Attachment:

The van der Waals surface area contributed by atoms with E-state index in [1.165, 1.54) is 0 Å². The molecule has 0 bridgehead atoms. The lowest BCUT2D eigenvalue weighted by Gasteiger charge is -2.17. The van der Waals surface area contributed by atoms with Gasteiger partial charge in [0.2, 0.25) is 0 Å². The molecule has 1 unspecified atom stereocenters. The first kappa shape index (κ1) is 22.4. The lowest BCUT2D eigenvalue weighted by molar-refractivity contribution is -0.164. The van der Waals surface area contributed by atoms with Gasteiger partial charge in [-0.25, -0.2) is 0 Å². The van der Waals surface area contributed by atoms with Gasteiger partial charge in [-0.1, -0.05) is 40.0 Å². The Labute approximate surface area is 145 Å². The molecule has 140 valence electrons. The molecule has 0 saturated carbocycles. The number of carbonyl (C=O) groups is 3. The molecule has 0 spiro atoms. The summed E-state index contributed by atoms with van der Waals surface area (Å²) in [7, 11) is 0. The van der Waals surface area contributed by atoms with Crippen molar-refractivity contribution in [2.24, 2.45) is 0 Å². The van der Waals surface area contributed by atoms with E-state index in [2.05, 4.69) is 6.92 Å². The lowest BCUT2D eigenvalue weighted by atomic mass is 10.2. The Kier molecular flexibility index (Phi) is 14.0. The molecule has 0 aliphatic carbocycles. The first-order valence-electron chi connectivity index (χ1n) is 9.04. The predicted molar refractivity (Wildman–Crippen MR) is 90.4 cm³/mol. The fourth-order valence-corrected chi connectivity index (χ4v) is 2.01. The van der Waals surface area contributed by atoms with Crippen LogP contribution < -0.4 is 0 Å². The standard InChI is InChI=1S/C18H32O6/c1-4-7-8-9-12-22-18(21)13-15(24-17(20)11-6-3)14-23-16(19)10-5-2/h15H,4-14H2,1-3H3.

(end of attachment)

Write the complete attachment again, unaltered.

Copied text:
The van der Waals surface area contributed by atoms with E-state index in [1.165, 1.54) is 0 Å². The molecule has 0 bridgehead atoms. The lowest BCUT2D eigenvalue weighted by Gasteiger charge is -2.17. The van der Waals surface area contributed by atoms with Gasteiger partial charge in [0.2, 0.25) is 0 Å². The molecule has 1 unspecified atom stereocenters. The first kappa shape index (κ1) is 22.4. The lowest BCUT2D eigenvalue weighted by molar-refractivity contribution is -0.164. The van der Waals surface area contributed by atoms with Gasteiger partial charge in [-0.25, -0.2) is 0 Å². The van der Waals surface area contributed by atoms with Gasteiger partial charge in [-0.1, -0.05) is 40.0 Å². The Labute approximate surface area is 145 Å². The molecule has 140 valence electrons. The molecule has 0 saturated carbocycles. The number of carbonyl (C=O) groups is 3. The molecule has 0 spiro atoms. The summed E-state index contributed by atoms with van der Waals surface area (Å²) in [7, 11) is 0. The van der Waals surface area contributed by atoms with Crippen molar-refractivity contribution in [2.24, 2.45) is 0 Å². The van der Waals surface area contributed by atoms with E-state index in [2.05, 4.69) is 6.92 Å². The lowest BCUT2D eigenvalue weighted by atomic mass is 10.2. The Kier molecular flexibility index (Phi) is 14.0. The molecule has 0 aliphatic carbocycles. The first-order valence-electron chi connectivity index (χ1n) is 9.04. The predicted molar refractivity (Wildman–Crippen MR) is 90.4 cm³/mol. The fourth-order valence-corrected chi connectivity index (χ4v) is 2.01. The van der Waals surface area contributed by atoms with Crippen LogP contribution < -0.4 is 0 Å². The standard InChI is InChI=1S/C18H32O6/c1-4-7-8-9-12-22-18(21)13-15(24-17(20)11-6-3)14-23-16(19)10-5-2/h15H,4-14H2,1-3H3.